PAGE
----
Communication is Key to Recruiting Top Talent

Originally posted on the SmashFly Recruitment Marketing Blog.


After working on a website re-design and some client marketing materials with freelancers over the last few weeks, I’ve begun to realize how important communication is to my ultimate satisfaction with just about anything. When communication is bad, I’m nearly never satisfied, but when it’s good, the final product always seems that much better. The reason is mainly that I like being “in the loop” and having input into what’s happening (however small). The other big reason is that by having a some insight into what’s happening in another situation, I am able to better plan and negotiate the things that I need to get done.


After realizing how key communication was in my happiness, I started to think about recruiting and how communication could be improved across the recruitment marketing funnel between companies / recruiters and candidates.


Here are a few I came up with:


Be available - A few Recruiters have already knocked this one out of the park. Using social media tools such as Facebook and Twitter, they have made themselves available to all candidates who wanted to learn more about opportunities at their company. In addition, these recruiters see the great benefit of being able to interact and learn more about these candidates outside the traditional application process, thus giving them more insight into what these candidates bring to the table.


Keep Contacts Warm - As you meet and interact with candidates on the web, in social media, at recruiting events, etc., you’ll begin to build an impressive database of contacts for future job positions. But this doesn’t mean you need to wait for a relevant job position to interact with them. Keep them warm, send them articles that you think would be relevant to their discipline / situation, follow them on Twitter and comment on their posts / links and provide them with job opportunities that aren’t necessarily with your company. The more helpful you are to your contacts, the more credibility you can build not only for yourself but your company, and the more top talent you’ll have applying for the next position you want to fill.


Decline Messages - Take a look at this situation. You have interviewed a bunch of candidates but only one can get the position even though there are 3 or 4 that are qualified. What can you do to keep communication with the qualified candidates who don’t get the position? Well, first, make sure to send them a prompt message (email, phone) that they didn’t receive the position preferably within a week of the decision. But don’t stop there. In this message, give them an opportunity to join your opt-in Talent Network so they can be contacted about future opportunities (and actually contact them if a position opens up!) Just as important, provide them with your social media accounts on Twitter, Facebook, Linkedin, where they can keep up to date with your company and continue to interact with you.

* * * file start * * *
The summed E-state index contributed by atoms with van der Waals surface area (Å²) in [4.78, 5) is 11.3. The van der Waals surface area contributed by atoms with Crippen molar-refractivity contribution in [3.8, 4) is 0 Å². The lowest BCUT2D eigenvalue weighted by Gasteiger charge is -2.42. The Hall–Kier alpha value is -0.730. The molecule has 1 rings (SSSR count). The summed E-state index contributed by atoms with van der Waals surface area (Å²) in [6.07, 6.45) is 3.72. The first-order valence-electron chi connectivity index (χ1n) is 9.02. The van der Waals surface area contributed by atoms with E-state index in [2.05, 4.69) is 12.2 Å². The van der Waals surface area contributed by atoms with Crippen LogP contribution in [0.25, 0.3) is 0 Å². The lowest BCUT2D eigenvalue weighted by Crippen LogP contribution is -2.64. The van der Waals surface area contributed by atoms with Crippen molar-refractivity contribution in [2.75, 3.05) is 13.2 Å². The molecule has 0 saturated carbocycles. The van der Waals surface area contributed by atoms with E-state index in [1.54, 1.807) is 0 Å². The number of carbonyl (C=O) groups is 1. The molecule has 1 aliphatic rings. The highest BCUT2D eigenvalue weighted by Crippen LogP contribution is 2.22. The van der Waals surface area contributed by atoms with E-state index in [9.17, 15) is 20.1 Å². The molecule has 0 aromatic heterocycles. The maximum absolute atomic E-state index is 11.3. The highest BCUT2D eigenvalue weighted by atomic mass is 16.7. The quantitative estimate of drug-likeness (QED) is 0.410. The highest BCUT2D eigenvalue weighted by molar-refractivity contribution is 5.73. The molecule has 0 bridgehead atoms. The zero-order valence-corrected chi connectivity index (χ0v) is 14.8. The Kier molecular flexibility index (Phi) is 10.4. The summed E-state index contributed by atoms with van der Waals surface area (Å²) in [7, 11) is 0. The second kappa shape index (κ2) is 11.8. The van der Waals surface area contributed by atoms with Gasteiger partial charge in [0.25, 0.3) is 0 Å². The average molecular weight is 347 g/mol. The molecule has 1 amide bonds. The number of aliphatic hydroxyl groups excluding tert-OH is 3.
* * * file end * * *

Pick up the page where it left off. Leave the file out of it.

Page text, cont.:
Communication is key no matter what you are doing, whether it’s working on a consulting project with a few colleagues, playing basketball in a recreation league, having a healthy friendship / relationship or in recruiting. Proper communication with candidates and contacts can help you form valuable relationships with the top talent you are looking to recruit and help you get more candidates into your talent pipeline.


And the best thing about it all, is that social media, email and other online tools have made it that much easier to facilitate this communication. So there’s no excuse!




About the Author: Chris is the Marketing Analyst for SmashFly Technologies. SmashFly provides a recruitment marketing platform that enables companies to easily launch and more importantly measure the performance of all their recruiting efforts online.

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Tags: Facebook, LinkedIn, Twitter, communication, interviews, marketing, media, networking, recruiting, recruitment, More…social, sourcing

Comment by Heidi on May 14, 2010 at 2:08pm
This a nice post. The key here is that effective recruitment efforts should not be one way transactions as an overall corporate strategy. We are wise when we use technology to do our jobs effectively but, technology should not replace the role of the recruiter rather its should enhance the recruiters role. Smart companies have figured out how to effectively use technology to connect, engage, communicate and build applicant pools. In essence they've figure how to take what they do at the ground level and transition it in cyberspace. With that we must remember that not all candidates are online and more importantly- relationships are key.

Quite often I hear folks ask how they can improve the candidate experience well the truth is if a company is using a one way linear method for attracting talent it's simply difficult to manage a positive experience. We have to be smarter and more strategic in how we do our jobs. ..
Comment by Chris Brablc on May 14, 2010 at 3:02pm
Thanks for the great comments Heidi!

I totally agree with you. Technology should be meant to help more effectively facilitate what recruiters do on a daily basis, not replace their work. Relationships are still king, no matter where the communication takes place. And most importantly, these relationships are two way streets. Recruiting companies need to understand that they need to give to get in order to attract top talent.

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